Then again, I can come up with stuff completely independently and look as if I'm stealing. Example: his book has a superhero who is embarrassed by his real name and goes by his superhero name, which is often shortened to Van. My book has a superhero who is embarrassed by her real name and goes by her superhero name, which is usually shortened to Val. Looks like a total rip-off, but it's not.

Anyway, the point is, I'm excited again. And go read Amanda's story. Not thrilled with the 'zine's name, but the story is really good.

Sunday, March 12, 2006

Writing the Funny

So I'm at this book signing for a few friends, which turns into almost an unofficial second OSFW meeting for the month (we'd had the official meeting the night before). And somebody brings up the fact that the writing in the group seems to be taking a funnier turn lately (I believe the term used was "arms race").

And I felt kind of put on the spot, because I'm the most prominent among the "funny" writers, I think.

Which is to say, I'm not the only funny writer: Sargon the Terrible, K.D. Wentworth, and M.T. Reiten have all presented side-splittingly funny stories over the past couple of years, and that's not even counting the flood of humor that has poured out of the annual Christmas fragment contests.

But I'm the only one who seems to be almost exclusively funny, which is odd, because for most of my life, I've been a pretty serious writer. I wrote action or suspense with only occasional touches of humor (at least intentionally). I tried to be funny in person (often tried too hard, as a matter of fact), but even when I thought to myself that I ought to try channeling that humor into writing, it seemed that all my good ideas were serious ones.

It wasn't until I began writing Blue Falcon that I seemed to break through the seriousness barrier, and even Blue Falcon ended up being mostly dead serious with light-hearted moments. The first four pieces I presented at OSFW meetings were:

Prologue to Blue Falcon - funny opening to funny/serious book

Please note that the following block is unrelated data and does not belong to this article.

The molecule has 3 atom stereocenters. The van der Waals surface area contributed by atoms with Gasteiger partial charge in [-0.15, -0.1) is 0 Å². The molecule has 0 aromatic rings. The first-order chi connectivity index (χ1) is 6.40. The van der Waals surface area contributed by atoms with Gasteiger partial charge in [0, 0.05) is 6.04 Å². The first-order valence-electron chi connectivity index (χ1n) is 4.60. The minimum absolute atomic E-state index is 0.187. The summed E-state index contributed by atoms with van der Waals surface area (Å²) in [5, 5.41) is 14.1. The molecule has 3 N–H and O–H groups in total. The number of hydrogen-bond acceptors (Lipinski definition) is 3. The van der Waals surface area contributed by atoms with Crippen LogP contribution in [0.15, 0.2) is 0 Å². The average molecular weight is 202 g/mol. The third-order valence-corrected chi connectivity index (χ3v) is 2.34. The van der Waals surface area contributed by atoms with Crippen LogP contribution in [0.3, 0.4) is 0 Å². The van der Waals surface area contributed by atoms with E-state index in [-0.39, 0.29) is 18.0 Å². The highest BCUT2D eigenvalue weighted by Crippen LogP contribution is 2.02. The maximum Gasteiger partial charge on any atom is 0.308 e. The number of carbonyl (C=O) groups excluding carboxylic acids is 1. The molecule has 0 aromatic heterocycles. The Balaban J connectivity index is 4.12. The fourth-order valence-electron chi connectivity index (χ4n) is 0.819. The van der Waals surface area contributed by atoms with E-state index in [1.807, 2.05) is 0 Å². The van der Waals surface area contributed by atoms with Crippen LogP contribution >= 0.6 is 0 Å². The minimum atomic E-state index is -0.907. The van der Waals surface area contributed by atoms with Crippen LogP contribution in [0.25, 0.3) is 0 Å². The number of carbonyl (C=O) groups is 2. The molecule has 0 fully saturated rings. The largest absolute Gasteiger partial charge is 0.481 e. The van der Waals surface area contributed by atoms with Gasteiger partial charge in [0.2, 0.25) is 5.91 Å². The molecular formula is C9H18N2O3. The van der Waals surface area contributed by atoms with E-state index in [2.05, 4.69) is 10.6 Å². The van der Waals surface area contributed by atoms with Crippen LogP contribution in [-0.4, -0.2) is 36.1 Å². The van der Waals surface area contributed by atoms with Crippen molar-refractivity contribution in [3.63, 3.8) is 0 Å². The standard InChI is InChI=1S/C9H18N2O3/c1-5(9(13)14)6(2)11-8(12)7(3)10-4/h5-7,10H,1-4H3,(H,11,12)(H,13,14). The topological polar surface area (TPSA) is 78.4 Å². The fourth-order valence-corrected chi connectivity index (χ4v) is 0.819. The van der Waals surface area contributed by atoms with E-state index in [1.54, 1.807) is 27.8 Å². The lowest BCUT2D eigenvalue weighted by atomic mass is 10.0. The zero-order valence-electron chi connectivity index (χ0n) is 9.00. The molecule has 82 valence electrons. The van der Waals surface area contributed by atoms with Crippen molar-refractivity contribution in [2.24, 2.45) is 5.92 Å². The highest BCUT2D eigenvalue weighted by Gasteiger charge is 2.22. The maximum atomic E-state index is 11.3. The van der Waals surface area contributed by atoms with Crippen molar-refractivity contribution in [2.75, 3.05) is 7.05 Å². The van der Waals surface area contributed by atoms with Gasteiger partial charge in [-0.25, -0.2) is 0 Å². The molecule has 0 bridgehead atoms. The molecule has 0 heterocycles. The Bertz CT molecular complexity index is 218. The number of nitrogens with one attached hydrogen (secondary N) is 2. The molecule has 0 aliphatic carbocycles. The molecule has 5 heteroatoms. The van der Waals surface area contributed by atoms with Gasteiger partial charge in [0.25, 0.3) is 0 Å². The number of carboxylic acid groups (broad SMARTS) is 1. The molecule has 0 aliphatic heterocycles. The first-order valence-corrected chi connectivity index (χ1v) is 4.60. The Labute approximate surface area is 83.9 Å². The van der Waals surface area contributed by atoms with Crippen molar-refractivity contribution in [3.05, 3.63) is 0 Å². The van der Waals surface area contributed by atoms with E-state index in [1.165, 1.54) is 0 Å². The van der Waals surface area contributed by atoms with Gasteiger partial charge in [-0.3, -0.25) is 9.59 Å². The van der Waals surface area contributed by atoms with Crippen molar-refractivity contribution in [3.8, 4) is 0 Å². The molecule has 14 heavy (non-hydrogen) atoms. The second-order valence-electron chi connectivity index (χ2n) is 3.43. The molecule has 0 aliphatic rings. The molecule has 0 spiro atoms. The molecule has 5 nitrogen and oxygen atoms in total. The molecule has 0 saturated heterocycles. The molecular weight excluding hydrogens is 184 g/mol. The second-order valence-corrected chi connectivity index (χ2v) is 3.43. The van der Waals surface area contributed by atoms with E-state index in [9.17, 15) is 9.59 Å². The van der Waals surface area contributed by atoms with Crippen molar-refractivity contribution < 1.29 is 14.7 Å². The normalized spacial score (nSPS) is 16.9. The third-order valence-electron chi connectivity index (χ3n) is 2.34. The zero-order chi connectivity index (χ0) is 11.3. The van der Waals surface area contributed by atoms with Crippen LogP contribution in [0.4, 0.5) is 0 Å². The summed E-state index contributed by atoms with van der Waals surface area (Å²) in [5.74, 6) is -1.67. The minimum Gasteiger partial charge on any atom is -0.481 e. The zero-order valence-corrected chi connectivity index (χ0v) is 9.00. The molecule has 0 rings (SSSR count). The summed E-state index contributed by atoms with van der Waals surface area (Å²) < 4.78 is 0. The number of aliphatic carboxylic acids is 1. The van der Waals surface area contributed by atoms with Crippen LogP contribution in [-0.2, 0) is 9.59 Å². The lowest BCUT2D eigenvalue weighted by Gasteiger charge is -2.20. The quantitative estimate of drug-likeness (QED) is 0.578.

Opening to Cybersorcery - scene from sci-fi action screenplay - the overall story is serious, but this scene happened to have humorous moments and a funny punchline - Christmas fragment

"Skins" - serious science fiction short story

"Frame By Frame" - horror short story (novella?)

So about fifty-fifty serious to comedy ratio. Since then, the things I've read have been:

"The Night They Raided Pulinsky's" - supposed to be funny-ish, but mainly, just bad

"Out of His League" - superhero comedy

First three chapters of Flip - comedy suspense novel that's stalled at about the 2/3 mark

"Deep Shit" - military sci-fi comedy

"Astromonkeys!" - more superhero comedy

"White Rose" - kung fu action - Christmas fragment

"Haunted" - Horror comedy - summer fragment/flash contest

"Double-Secret Weapon" - even more superhero comedy

"Shell" - science-fiction, starts out funny, ends up serious

"Fischer's Wild Goose" - light-hearted suspense - an extended car chase

"Timestorm" - sci-fi comedy - Christmas fragment

Another funny story that I cannot name here

First two chapters of Hero Go Home - superhero comedy novel

So out of the last thirteen things I've presented, all but maybe three were comedic in nature, and two of those two had funny moments.

Now, this isn't all I've written, although it is most of it. But the other, more serious stories, like "Pushing," and "Wolf in the Fold," and "Lurking Beneath Red Blossoms," I haven't read publicly. Some members of the club have seen them on our critique list, but I haven't presented them to the group at large.

I know why I do it this way. I am very insecure about my writing at the best of times, but especially when I'm trying to be serious. If I'm going to be laughed at, it might as well be on purpose. And let's face it, I love the attention and the positive feedback.

And I think it's making me a better writer. I've needed to write the humor to get excited about writing again. That list above represents the greatest creative output I've had since my years at the Oklahoman in the mid-Eighties. In the last three-four years, I've written substantial amounts of three novels (one of which I may actually finish), and something like fifteen or sixteen short stories, plus other fragments that may yet get fleshed out. I'm not super-prolific, but compared to my past, I'm really churning stuff out.